A few months ago I was delighted to be chosen as one of a group of people to become Design Partners with the Beads of Clay Professional Artists Team . Every few months five of those designers will be challenged create jewellery with identical components made by BOCPAT team members and I'm taking part in this, the very first challenge - so welcome!
Before we received our beads we were given a little taster in the form of this black and white photo and told that we would be required to make a necklace or necklaces from these beads.
From this picture I felt that there might be some big challenges in co-ordinating the shapes and sizes of these these beads but without knowing the colour palette I couldn't really begin to start designing - for me colour dictates so much about the mood of a piece of jewellery. I recognised the work of a couple of people and could make an educated guess at colours but not all and of course no hints to the colour palette until this arrived...
My first thoughts were that this was quite an eclectic mix of pieces and not ones that I would normally put together, nor was it one of my usual palettes but hey, that's what a challenge is all about isn't it.
Then the beads arrived and for a while I found it quite difficult to marry the softer organic elements with the chunkier, almost architectural pieces but as I shuffled them about they began to remind me of something.
I'm an inveterate collector of random objects that appeal to me from a design perspective - be that colour, shape, texture...anything really. This is particularly true when I'm out walking the beaches near my home and what these beads were reminding me of was the contents of my pockets after one of these walks; shells, stones, driftwood and all manner of miniature flotsam and jetsam can find it's way home with me.
An idea began to crystalise and my plan was to try and create a kind of keepsake necklace such as you might make from found objects on a beach or deserted island. The result was this piece which I've called 'Castaway'...
To keep within my theme I used a simple construction with natural cotton cord and knotting techniques, with the pendant suspended from a bail created by threading the cord through one of the raku oblong beads in both directions, accented with contrasting rounds and filigree bead caps. The rest of the beads are then strung and knotted at intervals as if added as they are found over time. A sliding knot closure (finished with a couple of ceramic beads form my own stash) means that the necklace can be worn long or short and the striped tube bead which sits at the back of the neck helps keep it at its chosen length. And of course, the extra length means more 'collectibles' can be added over time.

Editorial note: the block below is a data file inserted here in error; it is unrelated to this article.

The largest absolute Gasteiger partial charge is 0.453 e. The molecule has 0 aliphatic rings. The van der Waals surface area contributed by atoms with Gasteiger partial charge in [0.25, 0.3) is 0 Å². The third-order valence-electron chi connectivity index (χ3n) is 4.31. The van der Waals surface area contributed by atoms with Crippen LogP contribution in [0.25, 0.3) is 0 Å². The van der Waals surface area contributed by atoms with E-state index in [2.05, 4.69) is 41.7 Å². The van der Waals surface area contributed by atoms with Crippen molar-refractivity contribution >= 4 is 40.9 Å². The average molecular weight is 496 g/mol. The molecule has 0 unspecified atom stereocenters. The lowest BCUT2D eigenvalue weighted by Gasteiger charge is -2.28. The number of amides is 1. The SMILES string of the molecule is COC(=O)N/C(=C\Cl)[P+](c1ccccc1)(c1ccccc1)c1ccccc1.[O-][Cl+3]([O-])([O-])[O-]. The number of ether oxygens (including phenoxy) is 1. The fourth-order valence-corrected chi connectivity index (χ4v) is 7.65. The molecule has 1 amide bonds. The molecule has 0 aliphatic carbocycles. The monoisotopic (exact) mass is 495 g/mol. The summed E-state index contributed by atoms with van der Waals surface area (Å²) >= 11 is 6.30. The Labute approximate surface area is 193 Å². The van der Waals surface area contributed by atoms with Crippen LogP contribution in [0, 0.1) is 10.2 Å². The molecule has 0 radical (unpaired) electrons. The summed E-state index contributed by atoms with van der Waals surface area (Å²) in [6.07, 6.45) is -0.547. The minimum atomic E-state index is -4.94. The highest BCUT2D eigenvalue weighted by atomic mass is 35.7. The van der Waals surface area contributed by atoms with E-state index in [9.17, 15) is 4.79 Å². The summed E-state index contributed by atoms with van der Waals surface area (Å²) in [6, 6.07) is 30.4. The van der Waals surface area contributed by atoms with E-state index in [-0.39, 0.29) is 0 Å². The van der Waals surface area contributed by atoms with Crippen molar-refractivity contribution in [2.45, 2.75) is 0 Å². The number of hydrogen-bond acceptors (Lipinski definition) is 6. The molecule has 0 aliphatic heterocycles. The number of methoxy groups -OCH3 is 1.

I was hoping that I could make one piece using all the beads but it would have been too forced so, having made this piece I was left with one large raku bead, one cream ribbed bead and two filigree beads caps. I spent a bit of time debating whether to use the raku bead as a pendant or to string it and in the end plumped for the pendant option. I dug a couple more ceramic beads out from my stash and constructed the same sort of bail as the first necklace, but this time I used leather cord and created tails beneath the pendant. This was the result...
The dark metallic patina and shape of the pendant has a sort of urban feel which contrasts nicely with the softer ivory beads. I wanted to keep to a minimal palette on this one and liked the idea of mixed metal so I added some brass beads to the tails and to the leather cord and finished it off with a simple lobster clasp. I've borrowed the name of one of my favourite local restaurants 'Urban Beach' for this as I think it sums it up well.
I hope you think I rose to the challenge and will use the links below to hop along to my team mates blogs or Facebook pages to see what they've done with the same beads:
And finally, a big thank you to Marla James for organising the designers and answering our endless questions and to the following artisans for donating the beads:
Raku oblongs - Duane Collins, Elements Pottery
Cream/Aqua beads - Marsha Neal Studio
Striped tube bead - Golem Studio
Pendant - Shaterra Clay Studio
Vintaj chain and bead caps - Marla James, Marla's Mud